1 recipe crespelle 
(see “Pasta Sfoglia,” page 2)
1 cup walnuts
3 cups whole-milk ricotta
1 cup pitted prunes, coarsely chopped
1 teaspoon kosher salt
1⁄4 teaspoon freshly-ground black pepper
1 cup whole milk
3 teaspoons unsalted butter

  1. Place the wine in a non-reactive saucepan over medium-high heat. Reduce to 1⁄3 cup – it will have the consistency of maple syrup – about 35 minutes.
  2. Make the crespelle.
  3. Preheat the oven to 350 degrees F. Add the walnuts to a baking sheet with sides. Cook until golden brown, 15-20 minutes. Let cool, then coarsely chop. Leave the oven on.
  4. Add the ricotta, prunes, walnuts, salt and pepper to a mixing bowl. Fold the ingredients together.
  5. Make the fazzoletti: On a clean, dry work surface, line up 4 crespelle at a time. Place 1/4 cup ricotta filling in the right-hand corner of each one. Fold in half to make a half-moon shape. Fold in half again to make a wedge shape. Place the fazzoletti at 45-degree angles in 2 rows in a large rectangular baking dish. Place in the 350° F. oven.
  6. While the fazzoletti are baking, add the milk and butter to the reduced wine over medium heat. Cook until the butter melts. After the fazzoletti have cooked for 30 minutes, cover them with the wine sauce and cook for another 15 minutes. Serve immediately.

Makes 16 fazzoletti; Serves 6-8.


I met Colleen when we both worked as line cooks at Biba restaurant in Boston. She had just graduated from the C.I.A. – the Culinary Institute of America – and I had just moved to Boston from New York. One of Colleen’s favorite things to make was the Spanish sauce, Romesco. The defining ingredients in a Romesco sauce are red peppers, almonds and bread. I liked the way the ingredients played with each other and wanted to make the taste combination into a pasta sauce. I used amaretti, the cookies made with bitter almonds, and roasted red peppers, to make the sauce. Instead of using bread crumbs for the starch I draped the sauce over potato gnocchi.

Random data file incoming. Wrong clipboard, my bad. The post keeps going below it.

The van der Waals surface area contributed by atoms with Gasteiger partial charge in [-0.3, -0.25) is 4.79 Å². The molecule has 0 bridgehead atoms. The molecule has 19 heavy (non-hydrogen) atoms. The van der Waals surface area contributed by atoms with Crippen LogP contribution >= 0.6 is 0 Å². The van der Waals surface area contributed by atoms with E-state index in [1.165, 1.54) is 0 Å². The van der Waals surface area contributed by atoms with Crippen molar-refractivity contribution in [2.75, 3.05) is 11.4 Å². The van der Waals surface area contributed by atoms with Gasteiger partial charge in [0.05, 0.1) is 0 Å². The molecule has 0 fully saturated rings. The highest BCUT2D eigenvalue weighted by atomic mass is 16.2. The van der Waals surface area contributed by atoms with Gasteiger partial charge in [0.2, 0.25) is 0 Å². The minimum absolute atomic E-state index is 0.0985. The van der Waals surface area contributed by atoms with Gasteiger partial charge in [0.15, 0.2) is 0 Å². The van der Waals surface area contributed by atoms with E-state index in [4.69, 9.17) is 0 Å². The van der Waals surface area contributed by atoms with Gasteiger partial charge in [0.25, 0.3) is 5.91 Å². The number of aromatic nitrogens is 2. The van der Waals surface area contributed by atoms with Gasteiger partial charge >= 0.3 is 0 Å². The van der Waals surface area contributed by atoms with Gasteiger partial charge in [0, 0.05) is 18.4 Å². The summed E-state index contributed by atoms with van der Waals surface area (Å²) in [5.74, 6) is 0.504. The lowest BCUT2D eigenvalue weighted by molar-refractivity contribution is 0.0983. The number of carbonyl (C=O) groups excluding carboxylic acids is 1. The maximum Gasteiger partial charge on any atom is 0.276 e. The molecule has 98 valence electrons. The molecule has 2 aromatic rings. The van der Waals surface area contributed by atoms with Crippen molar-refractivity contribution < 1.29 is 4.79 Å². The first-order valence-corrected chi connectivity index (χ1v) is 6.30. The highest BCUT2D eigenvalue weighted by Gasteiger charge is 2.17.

2 medium red bell peppers
1⁄4 cup grape-seed oil
2 pounds potato gnocchi (see “Pasta Sfoglia,” page 10)
1⁄4 cup heavy cream
1⁄2 teaspoon salt
1⁄4 teaspoon freshly-ground black pepper
6 amaretti cookies, 3 double packages, crushed

  1. Preheat the oven to 400° F. Place the peppers in a glass or ceramic baking dish. Cover with the grape-seed oil. Bake until the skin begins to blister, about 4 minutes. Turn over and cook until the skin has evenly blistered. Remove from oven and let cool.
  2. Make the gnocchi.
  3. Peel and seed the peppers. Add the pulp to the jar of a blender and process until smooth. Add the cream, salt and pepper and blend to combine. Bring a large pot of salted water to a boil.
  4. Add the pepper sauce to a room-temperature, 10-inch skillet. Turn heat to medium. Stir the sauce occasionally to prevent it from sticking to the bottom.
  5. Add the gnocchi to the boiling water. After they float to the top, cook them for another minute. Use a wire mesh skimmer to remove from the pot and place them directly into the skillet. Stir to combine the ingredients.

To serve: Place the gnocchi on a warm serving platter, or on individual warm plates for each person to be served, and garnish with crumbled amaretti.
Serves 4-6.